More from Henry's Never Ending Stream of Contentiousness
Dave Id | Flagstaff, Arizona | 09/15/2007
(4 out of 5 stars)
"Once again, Henry Rollins doesn't just get in your face, but he's all over it. His never ending stream of contentiousness is captured for an evening once again for his 2006 DVD. HenRoll's got some great stories that I could listen to him tell over and over, just like you would for a good buddy recanting the war stories from the good old days.
A lot of these spoken word/talking shows seem interchangeable to me, where if you like one, you'll like the next -- and I do like them. Not as many bonus features as "Up for It" had; but ironically, there was a featurette of cut clips from the Uncut performance... wha? Oh well, stuff like that just happens sometimes.
Jens Kaae Kapper | Denmark | 07/18/2007
(5 out of 5 stars)
"This show is one of Henry's best so far. With the same gripping intensity and humor as "shock and awe" he delivers one sharp-edged obeservation after the other. With fire and intensity he has created a show worth remembering."
Toothless stand-up routine
K. Sullivan | Virginia - United States | 10/31/2008
(2 out of 5 stars)
"This was my first Henry Rollins DVD and I was very interested in seeing it. I really thought it might be a powerful and challenging experience. When I think of Henry Rollins I envision an angry punk attitude and the articulate talking head on VH1 or some other channel. I assumed he was very intelligent and would level thought-provoking and challenging indictments at society at large. I was sorely let down.
First, one must rightly understand what spoken word means here. Naively, I thought it was going to be more artistic, more poetic, more depth (think Saul Williams, etc.). "Spoken word" apparently just means a stand up comedy routine without the laughs (though there were occasional funny bits). He shared a few stories about trips to Australia, Oklahoma City, and Russia. He talked about Wal-Mart, hunting, and squirrels. He naturally talked politics albeit briefly. But nothing was provocative. Nothing was worldview challenging or altering. He is truly articulate. He is charismatic. He seems likable however hard he tries to be "angry." He appears thoughtful. But there was no sting to what he was saying. I did not expect what he was saying to be so easily dismissed. There was nothing groundbreaking or insightful here.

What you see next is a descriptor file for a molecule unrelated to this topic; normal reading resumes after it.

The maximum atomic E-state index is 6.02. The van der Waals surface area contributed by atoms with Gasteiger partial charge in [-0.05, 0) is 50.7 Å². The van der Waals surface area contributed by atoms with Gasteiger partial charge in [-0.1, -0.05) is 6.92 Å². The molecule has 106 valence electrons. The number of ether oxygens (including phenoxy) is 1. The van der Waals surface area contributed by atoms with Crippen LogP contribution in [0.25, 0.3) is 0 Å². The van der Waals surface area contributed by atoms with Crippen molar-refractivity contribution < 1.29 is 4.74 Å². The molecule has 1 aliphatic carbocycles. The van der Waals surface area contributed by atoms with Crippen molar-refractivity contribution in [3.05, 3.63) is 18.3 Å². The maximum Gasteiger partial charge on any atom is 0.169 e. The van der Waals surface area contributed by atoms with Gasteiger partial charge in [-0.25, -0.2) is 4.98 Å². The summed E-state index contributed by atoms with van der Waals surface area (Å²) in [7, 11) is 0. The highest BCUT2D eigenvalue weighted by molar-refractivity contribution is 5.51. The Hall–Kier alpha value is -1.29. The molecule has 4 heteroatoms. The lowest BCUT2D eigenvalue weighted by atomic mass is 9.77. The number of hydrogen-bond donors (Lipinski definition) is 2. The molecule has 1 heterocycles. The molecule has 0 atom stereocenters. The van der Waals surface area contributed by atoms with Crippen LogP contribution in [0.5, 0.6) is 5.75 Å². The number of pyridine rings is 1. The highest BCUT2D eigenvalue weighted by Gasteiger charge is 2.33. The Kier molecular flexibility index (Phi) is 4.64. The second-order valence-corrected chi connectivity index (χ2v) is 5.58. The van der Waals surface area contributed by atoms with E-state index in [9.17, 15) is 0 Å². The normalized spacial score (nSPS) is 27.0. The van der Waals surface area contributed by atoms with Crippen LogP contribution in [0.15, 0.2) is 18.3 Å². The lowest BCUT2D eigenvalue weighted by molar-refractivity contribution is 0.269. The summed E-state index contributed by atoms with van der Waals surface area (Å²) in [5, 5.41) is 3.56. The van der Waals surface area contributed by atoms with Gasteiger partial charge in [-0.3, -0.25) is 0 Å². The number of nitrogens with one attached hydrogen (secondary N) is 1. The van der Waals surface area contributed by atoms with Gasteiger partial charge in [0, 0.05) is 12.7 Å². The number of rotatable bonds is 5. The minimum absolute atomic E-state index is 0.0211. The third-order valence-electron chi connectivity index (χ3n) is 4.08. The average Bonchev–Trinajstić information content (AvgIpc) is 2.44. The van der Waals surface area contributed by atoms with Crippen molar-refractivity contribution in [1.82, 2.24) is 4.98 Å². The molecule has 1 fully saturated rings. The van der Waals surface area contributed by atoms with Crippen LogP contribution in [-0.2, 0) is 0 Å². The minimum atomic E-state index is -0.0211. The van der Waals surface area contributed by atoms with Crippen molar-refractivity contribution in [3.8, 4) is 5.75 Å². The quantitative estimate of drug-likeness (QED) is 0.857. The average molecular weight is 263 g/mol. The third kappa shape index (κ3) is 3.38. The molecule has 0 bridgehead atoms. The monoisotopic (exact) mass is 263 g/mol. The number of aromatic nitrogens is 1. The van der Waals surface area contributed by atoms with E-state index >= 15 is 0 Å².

A couple things bothered me slightly. Apparently, Henry really dislikes Wal-Mart (as some people do). He then shares with apology that he does shop there 20-30 times a year. He contends it is the only place his tour bus can get into and out of and it is the only place he can refill on water, etc. But, Henry, you simply cannot go to Wal-Mart for convenience sake without seeming a real hypocrite when in your act you suggest they are the personification of capitalist evil. Your tour bus can fit into other lots. He insultingly talks about Wal-Mart employees like they are the "walking dead", though they are the "salt of the earth" (I would have been mortified listening to him if I worked at Wal-Mart). At one point he claims they will not hire anyone unless they are young but he then recounts how this "septuagenarian" greeted him at 4:30 am (and knowingly indicates the audience has no doubt had similar experiences). Whereas one could argue this is not flat contradiction, it is certainly inconsistent and one would think someone of intelligence could spin a more internally consistent yarn. Finally, one of the salty employees was sharing how she and her husband had almost saved up enough for a washing machine. Henry claims that in such a circumstance where someone has worked so hard just to get a simple necessity, someone should just give it to them. He then acknowledges he did not. He suggested such an offer would be insulting. On the other hand, I could envision such an offer being a welcome blessing. He didn't even try. Seems to me Henry's idealism has not broken through into his actual life.
The other blatant letdown was as he recounted a story about a fellow passenger on an airplane who reported him to the authorities for reading "Jihad." Without ruining the story, he calls the guy a coward for not confronting him and asserts that he is going to recount this story every opportunity (interview, show, etc.). He suggests one day the passenger's friends will call the gentleman up and say Henry is "ripping him a new one" or some other similar expression. The problem is that his indictment was neither stinging nor much reproving. He says the guy was a coward and he would like to knee him in a private location. Is that really ripping someone a new one? Does he really think he has been so adroit? That is a real let down. I expected better.
As the camera occasionally scanned the audience, it felt as though I may have been looking into a mirror. Sure, there was some laughter on cue but there were a lot of uncertain stares. Maybe like me they hoped for something more."